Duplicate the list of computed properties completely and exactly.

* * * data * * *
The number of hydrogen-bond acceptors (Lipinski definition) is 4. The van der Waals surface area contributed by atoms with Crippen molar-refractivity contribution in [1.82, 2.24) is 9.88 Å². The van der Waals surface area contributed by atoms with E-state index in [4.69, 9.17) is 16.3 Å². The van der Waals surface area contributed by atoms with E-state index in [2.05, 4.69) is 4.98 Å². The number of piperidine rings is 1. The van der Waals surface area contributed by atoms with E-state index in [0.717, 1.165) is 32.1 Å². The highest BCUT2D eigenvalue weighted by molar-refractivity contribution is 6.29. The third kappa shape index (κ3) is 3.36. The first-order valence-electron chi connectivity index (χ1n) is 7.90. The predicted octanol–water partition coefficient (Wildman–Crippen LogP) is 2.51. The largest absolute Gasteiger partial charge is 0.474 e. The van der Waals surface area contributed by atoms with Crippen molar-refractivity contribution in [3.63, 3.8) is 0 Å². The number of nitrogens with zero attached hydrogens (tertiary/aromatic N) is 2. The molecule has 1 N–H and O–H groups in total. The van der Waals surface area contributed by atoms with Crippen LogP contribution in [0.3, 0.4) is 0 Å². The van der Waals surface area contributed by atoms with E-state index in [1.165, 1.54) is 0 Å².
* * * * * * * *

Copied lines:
The number of hydrogen-bond acceptors (Lipinski definition) is 4. The van der Waals surface area contributed by atoms with Crippen molar-refractivity contribution in [1.82, 2.24) is 9.88 Å². The van der Waals surface area contributed by atoms with E-state index in [4.69, 9.17) is 16.3 Å². The van der Waals surface area contributed by atoms with E-state index in [2.05, 4.69) is 4.98 Å². The number of piperidine rings is 1. The van der Waals surface area contributed by atoms with E-state index in [0.717, 1.165) is 32.1 Å². The highest BCUT2D eigenvalue weighted by molar-refractivity contribution is 6.29. The third kappa shape index (κ3) is 3.36. The first-order valence-electron chi connectivity index (χ1n) is 7.90. The predicted octanol–water partition coefficient (Wildman–Crippen LogP) is 2.51. The largest absolute Gasteiger partial charge is 0.474 e. The van der Waals surface area contributed by atoms with Crippen molar-refractivity contribution in [3.63, 3.8) is 0 Å². The number of nitrogens with zero attached hydrogens (tertiary/aromatic N) is 2. The molecule has 1 N–H and O–H groups in total. The van der Waals surface area contributed by atoms with Crippen LogP contribution in [0.3, 0.4) is 0 Å². The van der Waals surface area contributed by atoms with E-state index in [1.165, 1.54) is 0 Å².